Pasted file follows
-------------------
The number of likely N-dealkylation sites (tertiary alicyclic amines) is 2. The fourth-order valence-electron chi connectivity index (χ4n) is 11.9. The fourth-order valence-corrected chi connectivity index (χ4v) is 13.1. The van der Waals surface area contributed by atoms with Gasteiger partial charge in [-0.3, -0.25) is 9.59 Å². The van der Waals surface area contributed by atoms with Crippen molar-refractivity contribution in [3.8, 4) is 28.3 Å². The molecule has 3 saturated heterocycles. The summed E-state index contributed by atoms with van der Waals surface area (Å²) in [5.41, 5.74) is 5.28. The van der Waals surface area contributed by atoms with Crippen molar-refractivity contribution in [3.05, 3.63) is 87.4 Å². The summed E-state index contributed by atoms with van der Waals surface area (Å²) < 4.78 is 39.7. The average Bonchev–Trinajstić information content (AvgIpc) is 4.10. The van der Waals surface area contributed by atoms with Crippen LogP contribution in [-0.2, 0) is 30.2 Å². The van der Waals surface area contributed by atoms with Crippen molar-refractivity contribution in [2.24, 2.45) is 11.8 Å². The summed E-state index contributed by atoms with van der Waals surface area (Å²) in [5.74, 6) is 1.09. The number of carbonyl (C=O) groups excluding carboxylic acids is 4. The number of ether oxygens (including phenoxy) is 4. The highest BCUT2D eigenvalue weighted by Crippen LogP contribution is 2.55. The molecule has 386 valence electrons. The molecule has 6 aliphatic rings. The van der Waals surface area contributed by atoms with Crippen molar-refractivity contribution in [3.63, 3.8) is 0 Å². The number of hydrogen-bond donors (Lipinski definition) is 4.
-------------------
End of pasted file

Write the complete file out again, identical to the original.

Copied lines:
The number of likely N-dealkylation sites (tertiary alicyclic amines) is 2. The fourth-order valence-electron chi connectivity index (χ4n) is 11.9. The fourth-order valence-corrected chi connectivity index (χ4v) is 13.1. The van der Waals surface area contributed by atoms with Gasteiger partial charge in [-0.3, -0.25) is 9.59 Å². The van der Waals surface area contributed by atoms with Crippen molar-refractivity contribution in [3.8, 4) is 28.3 Å². The molecule has 3 saturated heterocycles. The summed E-state index contributed by atoms with van der Waals surface area (Å²) in [5.41, 5.74) is 5.28. The van der Waals surface area contributed by atoms with Crippen molar-refractivity contribution in [3.05, 3.63) is 87.4 Å². The summed E-state index contributed by atoms with van der Waals surface area (Å²) < 4.78 is 39.7. The average Bonchev–Trinajstić information content (AvgIpc) is 4.10. The van der Waals surface area contributed by atoms with Crippen LogP contribution in [-0.2, 0) is 30.2 Å². The van der Waals surface area contributed by atoms with Crippen molar-refractivity contribution in [2.24, 2.45) is 11.8 Å². The summed E-state index contributed by atoms with van der Waals surface area (Å²) in [5.74, 6) is 1.09. The number of carbonyl (C=O) groups excluding carboxylic acids is 4. The number of ether oxygens (including phenoxy) is 4. The highest BCUT2D eigenvalue weighted by Crippen LogP contribution is 2.55. The molecule has 386 valence electrons. The molecule has 6 aliphatic rings. The van der Waals surface area contributed by atoms with Crippen molar-refractivity contribution in [3.63, 3.8) is 0 Å². The number of hydrogen-bond donors (Lipinski definition) is 4.